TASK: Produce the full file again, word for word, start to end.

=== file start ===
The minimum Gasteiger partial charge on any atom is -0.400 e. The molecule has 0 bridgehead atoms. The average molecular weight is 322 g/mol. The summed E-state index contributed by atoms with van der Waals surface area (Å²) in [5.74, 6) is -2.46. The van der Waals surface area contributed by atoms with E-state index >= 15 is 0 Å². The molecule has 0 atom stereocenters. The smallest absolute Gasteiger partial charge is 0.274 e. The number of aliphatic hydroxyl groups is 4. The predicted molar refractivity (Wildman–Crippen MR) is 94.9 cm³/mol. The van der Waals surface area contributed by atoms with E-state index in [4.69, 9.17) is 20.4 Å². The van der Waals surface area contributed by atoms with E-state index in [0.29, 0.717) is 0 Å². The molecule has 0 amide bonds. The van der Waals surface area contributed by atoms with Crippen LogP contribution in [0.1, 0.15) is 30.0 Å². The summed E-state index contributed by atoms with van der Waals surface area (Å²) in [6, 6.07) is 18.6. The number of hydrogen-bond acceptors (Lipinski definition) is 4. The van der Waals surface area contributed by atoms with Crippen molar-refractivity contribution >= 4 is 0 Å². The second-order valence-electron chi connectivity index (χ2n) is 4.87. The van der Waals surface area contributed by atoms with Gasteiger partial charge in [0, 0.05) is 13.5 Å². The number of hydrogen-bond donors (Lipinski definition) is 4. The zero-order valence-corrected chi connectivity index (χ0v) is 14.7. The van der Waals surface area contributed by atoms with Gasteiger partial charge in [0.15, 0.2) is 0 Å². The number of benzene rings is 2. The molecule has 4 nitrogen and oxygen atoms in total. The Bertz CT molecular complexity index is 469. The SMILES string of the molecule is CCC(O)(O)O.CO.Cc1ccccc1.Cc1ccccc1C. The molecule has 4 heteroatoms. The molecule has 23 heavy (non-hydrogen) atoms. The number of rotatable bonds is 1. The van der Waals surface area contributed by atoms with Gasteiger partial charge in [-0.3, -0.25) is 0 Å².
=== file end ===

The minimum Gasteiger partial charge on any atom is -0.400 e. The molecule has 0 bridgehead atoms. The average molecular weight is 322 g/mol. The summed E-state index contributed by atoms with van der Waals surface area (Å²) in [5.74, 6) is -2.46. The van der Waals surface area contributed by atoms with E-state index >= 15 is 0 Å². The molecule has 0 atom stereocenters. The smallest absolute Gasteiger partial charge is 0.274 e. The number of aliphatic hydroxyl groups is 4. The predicted molar refractivity (Wildman–Crippen MR) is 94.9 cm³/mol. The van der Waals surface area contributed by atoms with E-state index in [4.69, 9.17) is 20.4 Å². The van der Waals surface area contributed by atoms with E-state index in [0.29, 0.717) is 0 Å². The molecule has 0 amide bonds. The van der Waals surface area contributed by atoms with Crippen LogP contribution in [0.1, 0.15) is 30.0 Å². The summed E-state index contributed by atoms with van der Waals surface area (Å²) in [6, 6.07) is 18.6. The number of hydrogen-bond acceptors (Lipinski definition) is 4. The van der Waals surface area contributed by atoms with Crippen molar-refractivity contribution >= 4 is 0 Å². The second-order valence-electron chi connectivity index (χ2n) is 4.87. The van der Waals surface area contributed by atoms with Gasteiger partial charge in [0, 0.05) is 13.5 Å². The number of hydrogen-bond donors (Lipinski definition) is 4. The zero-order valence-corrected chi connectivity index (χ0v) is 14.7. The van der Waals surface area contributed by atoms with Gasteiger partial charge in [0.15, 0.2) is 0 Å². The number of benzene rings is 2. The molecule has 4 nitrogen and oxygen atoms in total. The Bertz CT molecular complexity index is 469. The SMILES string of the molecule is CCC(O)(O)O.CO.Cc1ccccc1.Cc1ccccc1C. The molecule has 4 heteroatoms. The molecule has 23 heavy (non-hydrogen) atoms. The number of rotatable bonds is 1. The van der Waals surface area contributed by atoms with Gasteiger partial charge in [-0.3, -0.25) is 0 Å².